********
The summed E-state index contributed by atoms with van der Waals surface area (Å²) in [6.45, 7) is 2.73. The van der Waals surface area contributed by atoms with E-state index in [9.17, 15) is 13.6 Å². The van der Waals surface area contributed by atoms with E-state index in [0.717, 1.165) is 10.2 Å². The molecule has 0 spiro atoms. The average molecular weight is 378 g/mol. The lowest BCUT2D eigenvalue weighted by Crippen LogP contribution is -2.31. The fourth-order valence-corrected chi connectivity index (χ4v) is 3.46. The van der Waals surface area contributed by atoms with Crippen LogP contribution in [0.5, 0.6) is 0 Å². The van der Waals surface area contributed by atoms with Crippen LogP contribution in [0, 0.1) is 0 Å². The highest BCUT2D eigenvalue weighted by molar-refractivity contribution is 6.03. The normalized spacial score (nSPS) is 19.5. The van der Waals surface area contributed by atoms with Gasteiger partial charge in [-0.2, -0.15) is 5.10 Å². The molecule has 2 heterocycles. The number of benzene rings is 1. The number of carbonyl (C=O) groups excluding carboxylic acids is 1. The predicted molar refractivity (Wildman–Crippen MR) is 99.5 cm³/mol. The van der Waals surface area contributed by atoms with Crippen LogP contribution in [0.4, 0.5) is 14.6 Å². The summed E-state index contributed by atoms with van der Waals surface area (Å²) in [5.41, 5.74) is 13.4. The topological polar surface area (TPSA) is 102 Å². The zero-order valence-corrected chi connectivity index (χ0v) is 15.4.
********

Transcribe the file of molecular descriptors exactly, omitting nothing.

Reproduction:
The summed E-state index contributed by atoms with van der Waals surface area (Å²) in [6.45, 7) is 2.73. The van der Waals surface area contributed by atoms with E-state index in [9.17, 15) is 13.6 Å². The van der Waals surface area contributed by atoms with E-state index in [0.717, 1.165) is 10.2 Å². The molecule has 0 spiro atoms. The average molecular weight is 378 g/mol. The lowest BCUT2D eigenvalue weighted by Crippen LogP contribution is -2.31. The fourth-order valence-corrected chi connectivity index (χ4v) is 3.46. The van der Waals surface area contributed by atoms with Crippen LogP contribution in [0.5, 0.6) is 0 Å². The van der Waals surface area contributed by atoms with Crippen LogP contribution in [0, 0.1) is 0 Å². The highest BCUT2D eigenvalue weighted by molar-refractivity contribution is 6.03. The normalized spacial score (nSPS) is 19.5. The van der Waals surface area contributed by atoms with Gasteiger partial charge in [-0.2, -0.15) is 5.10 Å². The molecule has 2 heterocycles. The number of benzene rings is 1. The number of carbonyl (C=O) groups excluding carboxylic acids is 1. The predicted molar refractivity (Wildman–Crippen MR) is 99.5 cm³/mol. The van der Waals surface area contributed by atoms with Crippen LogP contribution in [0.4, 0.5) is 14.6 Å². The summed E-state index contributed by atoms with van der Waals surface area (Å²) in [5.41, 5.74) is 13.4. The topological polar surface area (TPSA) is 102 Å². The zero-order valence-corrected chi connectivity index (χ0v) is 15.4.